Last night, VCU who prides itself on "havoc" let Richmond advance the ball without pressure into the frontcourt. Why? totally out of form. They decided to set up the defense. Why not ride the guard into a corner and foul with at least under 10 if you had applied any sort of pressure. VCU's frontcout defense is easier to beat than the pressure. What had Richmond shot on 3's to that point?
 

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In hindsight maybe you foul after they cross half court, but we did force him to take a three from nearly 10 feet behind the line. He made it, credit to him and their team. its inexcusable to give up a last second three from the line, but when he comes off screen from 28-30 feet, I'll take it all day long. Odds are against it, last night he made it. good on him.
 

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Also I guess it depends on the team I'm playing against. If they have multiple 3 point snipers or proven clutch shooters, I might be more inclined to foul.
I agree with this, the foul becomes the better strategy in some situations. I'd also argue the coach should weigh their perimeter defenders' abilities, which you'd think VCU would be quite strong with.

And no, it's not obvious that you should foul. Frankly, the Depauw "study" by Fenlon is a joke, unless I'm not looking at the right one. The guy arbitrarily assigns probabilities to different outcomes and then draws conclusions from them. Well gee, that's surprising, your arbitrarily picked percentages ended up supporting your gut feeling. Who could have predicted that?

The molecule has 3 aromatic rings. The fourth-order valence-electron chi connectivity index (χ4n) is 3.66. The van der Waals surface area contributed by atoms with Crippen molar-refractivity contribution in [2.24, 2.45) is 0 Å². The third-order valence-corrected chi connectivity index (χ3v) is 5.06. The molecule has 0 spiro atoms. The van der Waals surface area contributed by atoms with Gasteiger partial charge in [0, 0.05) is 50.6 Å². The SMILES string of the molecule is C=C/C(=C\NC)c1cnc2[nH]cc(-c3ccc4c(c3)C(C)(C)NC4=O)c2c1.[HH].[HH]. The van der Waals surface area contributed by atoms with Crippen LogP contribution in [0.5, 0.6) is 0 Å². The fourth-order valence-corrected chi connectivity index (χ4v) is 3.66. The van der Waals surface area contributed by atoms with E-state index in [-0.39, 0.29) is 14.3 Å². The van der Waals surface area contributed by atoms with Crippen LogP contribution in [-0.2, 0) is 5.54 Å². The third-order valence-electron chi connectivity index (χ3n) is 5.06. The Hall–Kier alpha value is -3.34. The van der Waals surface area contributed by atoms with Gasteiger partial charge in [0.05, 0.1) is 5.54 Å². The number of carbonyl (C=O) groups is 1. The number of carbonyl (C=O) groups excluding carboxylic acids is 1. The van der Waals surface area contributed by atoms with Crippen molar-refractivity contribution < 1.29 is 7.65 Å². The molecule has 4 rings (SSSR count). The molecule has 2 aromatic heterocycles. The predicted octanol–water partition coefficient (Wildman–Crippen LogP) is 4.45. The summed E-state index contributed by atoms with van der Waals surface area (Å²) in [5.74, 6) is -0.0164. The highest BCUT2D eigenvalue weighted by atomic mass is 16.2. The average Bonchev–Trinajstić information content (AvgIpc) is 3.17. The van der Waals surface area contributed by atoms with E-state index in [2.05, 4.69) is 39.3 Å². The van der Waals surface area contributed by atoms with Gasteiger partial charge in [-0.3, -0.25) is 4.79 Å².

This study was at least based on actual data: http://harvardsportsanalysis.wordpress.com/2010/08/24/intentionally-fouling-up-3-points-the-first-comprehensive-cbb-analysis/

This was a really interesting set of comments to that article too, that I think coaches see and fans do not:
Alex says:
August 25, 2010 at 8:02 pm

Stile is right on in the second paragraph. It sounds like your data makes it look like the strategies give almost identical results but only because of the situation where fouls were in the act of shooting. The whole point of the strategy is to foul while the opposing team is bring the ball up so that time is wasted, they only get 2 shots on the line.
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jezekowitz says:
August 25, 2010 at 8:20 pm

Alex,

Yes that is the point of the strategy, but what if teams can’t execute that strategy correctly? Luke Winn quotes Frank Martin as saying his guys mess up the foul about 1/8th of the time in practice. Using my data, the number is slightly lower than that, but regardless: you have to take that possibility for the strategy failing into account when you analyze the two strategies.